September 17, 2022 - With mining industry representatives and experts gathered in one place, the Bluefield Coal and Mining Show is providing a classroom of sorts for area students, offering a real-life glimpse into the professions associated with mining.
The 2022 show wrapped up Friday afternoon, but plans are in the works for more opportunities for area students during the next shows.
John Meadows, who is a contract instructor through the McDowell County Career and Technical Center, was at the show with students this week.
The chance to talk with industry professionals and see first-hand the equipment they could be using is invaluable to them, he said.
"I can show them videos in class and explain what equipment they will be using," he said. "But once they get to see the equipment, sit down on the equipment, I can explain to them how it works. The people at the coal show explain as well and they do a great job."
For example, Meadows said the seven students (including high school students and some adults) he teaches in his mine training classes were not at all familiar with diesel equipment and had never been around it.
But at the coal show they saw it first-hand and learned all about it from the people at the show.
"They understand diesel now," he said. "When I teach a class it doesn't help all that much when they go underground. But when they see the equipment they get the concept of what it is, how it is operated, and it is a big help for them."
Meadows, an experienced miner who is certified in "about all areas of mining," said he has seen a renewed interest in the profession.
"The students are interested and some adults are ready to change fields and go into mining," he said, which is a profession that pays very well.
Meadows, who is a Certified Underground and Surface Mine Trainer and Certified Refresher Course Mine Trainer, said he worked with the Mine Safety and Health Administration to get approval to bring students to the coal show.
"They were happy to let us go," he said, adding that the coal show organizers are "very good to us."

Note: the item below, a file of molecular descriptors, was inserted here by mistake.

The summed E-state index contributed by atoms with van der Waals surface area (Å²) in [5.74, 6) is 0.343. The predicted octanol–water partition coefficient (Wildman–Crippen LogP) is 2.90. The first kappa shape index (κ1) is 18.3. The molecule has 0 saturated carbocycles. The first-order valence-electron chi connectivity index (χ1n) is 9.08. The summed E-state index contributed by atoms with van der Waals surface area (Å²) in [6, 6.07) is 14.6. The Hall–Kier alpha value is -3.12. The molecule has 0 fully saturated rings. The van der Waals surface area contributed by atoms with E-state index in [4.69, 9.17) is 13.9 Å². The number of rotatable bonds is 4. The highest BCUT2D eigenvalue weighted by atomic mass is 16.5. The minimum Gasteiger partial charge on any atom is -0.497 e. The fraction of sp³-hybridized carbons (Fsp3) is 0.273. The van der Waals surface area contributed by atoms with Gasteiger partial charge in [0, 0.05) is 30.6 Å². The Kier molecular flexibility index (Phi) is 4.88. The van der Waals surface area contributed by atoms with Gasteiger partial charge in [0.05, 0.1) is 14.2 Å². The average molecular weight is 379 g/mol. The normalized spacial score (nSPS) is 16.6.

Meadows said he is looking forward to future coal shows. "I wish they would come around every day."
Bluefield State University has been involved with many coal shows, with a volunteer program that gives students a chance to work at the show and talk to many industry representatives.
During this week's show, which wrapped up Friday afternoon, BSU students set up and manned the registration desk.
But the involvement will be taking on a new purpose in the future since the university is bringing back its mining engineering degree program.
"We're excited about that," said Robert "Bob" Ramsey, coal show General Chair and owner of Peters Equipment and Ramsey Industrials.
Ramsey said the announcement was made recently, with Gov. Jim Justice in attendance.
That event, which was also a fundraiser for the program, was held at the Fincastle and Justice praised BSU for bringing back the mining engineering program.
Justice called BSU an "incredible" school that is doing something to bring engineers into the mining industry, and it's a good time to do that.
"I believe we have a real live future in front of us," he said of the coal industry.
Chris Hamilton, president of the West Virginia Coal Association, was also in attendance at the announcement.
"We are really excited about this," he said. "A lot of our member companies are excited about it ...This program epitomizes their support for the industry and for the community... We are really proud to work with them."